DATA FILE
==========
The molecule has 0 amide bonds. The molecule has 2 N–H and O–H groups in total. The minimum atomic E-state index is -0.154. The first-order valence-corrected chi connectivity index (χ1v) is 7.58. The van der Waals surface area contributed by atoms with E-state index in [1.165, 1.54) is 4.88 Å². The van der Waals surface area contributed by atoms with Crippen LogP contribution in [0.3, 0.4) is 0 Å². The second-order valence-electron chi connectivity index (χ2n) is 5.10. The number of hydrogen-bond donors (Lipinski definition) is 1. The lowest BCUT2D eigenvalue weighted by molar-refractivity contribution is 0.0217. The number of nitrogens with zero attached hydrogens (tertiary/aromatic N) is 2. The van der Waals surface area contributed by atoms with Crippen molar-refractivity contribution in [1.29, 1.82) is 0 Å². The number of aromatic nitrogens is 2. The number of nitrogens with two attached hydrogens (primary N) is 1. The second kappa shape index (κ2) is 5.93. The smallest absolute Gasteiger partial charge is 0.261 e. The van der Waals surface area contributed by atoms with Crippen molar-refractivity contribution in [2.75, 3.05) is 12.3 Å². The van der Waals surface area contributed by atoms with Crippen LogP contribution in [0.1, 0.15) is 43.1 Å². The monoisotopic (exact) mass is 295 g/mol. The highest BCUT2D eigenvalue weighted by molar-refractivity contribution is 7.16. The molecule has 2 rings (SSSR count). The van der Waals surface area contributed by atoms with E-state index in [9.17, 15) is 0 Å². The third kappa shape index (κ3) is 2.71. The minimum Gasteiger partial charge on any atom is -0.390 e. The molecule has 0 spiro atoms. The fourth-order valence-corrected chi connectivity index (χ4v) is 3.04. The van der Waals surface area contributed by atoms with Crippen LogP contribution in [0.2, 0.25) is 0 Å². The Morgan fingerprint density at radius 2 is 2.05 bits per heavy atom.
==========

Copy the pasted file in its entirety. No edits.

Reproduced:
The molecule has 0 amide bonds. The molecule has 2 N–H and O–H groups in total. The minimum atomic E-state index is -0.154. The first-order valence-corrected chi connectivity index (χ1v) is 7.58. The van der Waals surface area contributed by atoms with E-state index in [1.165, 1.54) is 4.88 Å². The van der Waals surface area contributed by atoms with Crippen LogP contribution in [0.3, 0.4) is 0 Å². The second-order valence-electron chi connectivity index (χ2n) is 5.10. The number of hydrogen-bond donors (Lipinski definition) is 1. The lowest BCUT2D eigenvalue weighted by molar-refractivity contribution is 0.0217. The number of nitrogens with zero attached hydrogens (tertiary/aromatic N) is 2. The van der Waals surface area contributed by atoms with Crippen molar-refractivity contribution in [1.29, 1.82) is 0 Å². The number of aromatic nitrogens is 2. The number of nitrogens with two attached hydrogens (primary N) is 1. The second kappa shape index (κ2) is 5.93. The smallest absolute Gasteiger partial charge is 0.261 e. The van der Waals surface area contributed by atoms with Crippen molar-refractivity contribution in [2.75, 3.05) is 12.3 Å². The van der Waals surface area contributed by atoms with Crippen LogP contribution in [0.1, 0.15) is 43.1 Å². The monoisotopic (exact) mass is 295 g/mol. The highest BCUT2D eigenvalue weighted by molar-refractivity contribution is 7.16. The molecule has 2 rings (SSSR count). The van der Waals surface area contributed by atoms with E-state index in [9.17, 15) is 0 Å². The third kappa shape index (κ3) is 2.71. The minimum Gasteiger partial charge on any atom is -0.390 e. The molecule has 0 spiro atoms. The fourth-order valence-corrected chi connectivity index (χ4v) is 3.04. The van der Waals surface area contributed by atoms with Crippen LogP contribution in [0.2, 0.25) is 0 Å². The Morgan fingerprint density at radius 2 is 2.05 bits per heavy atom.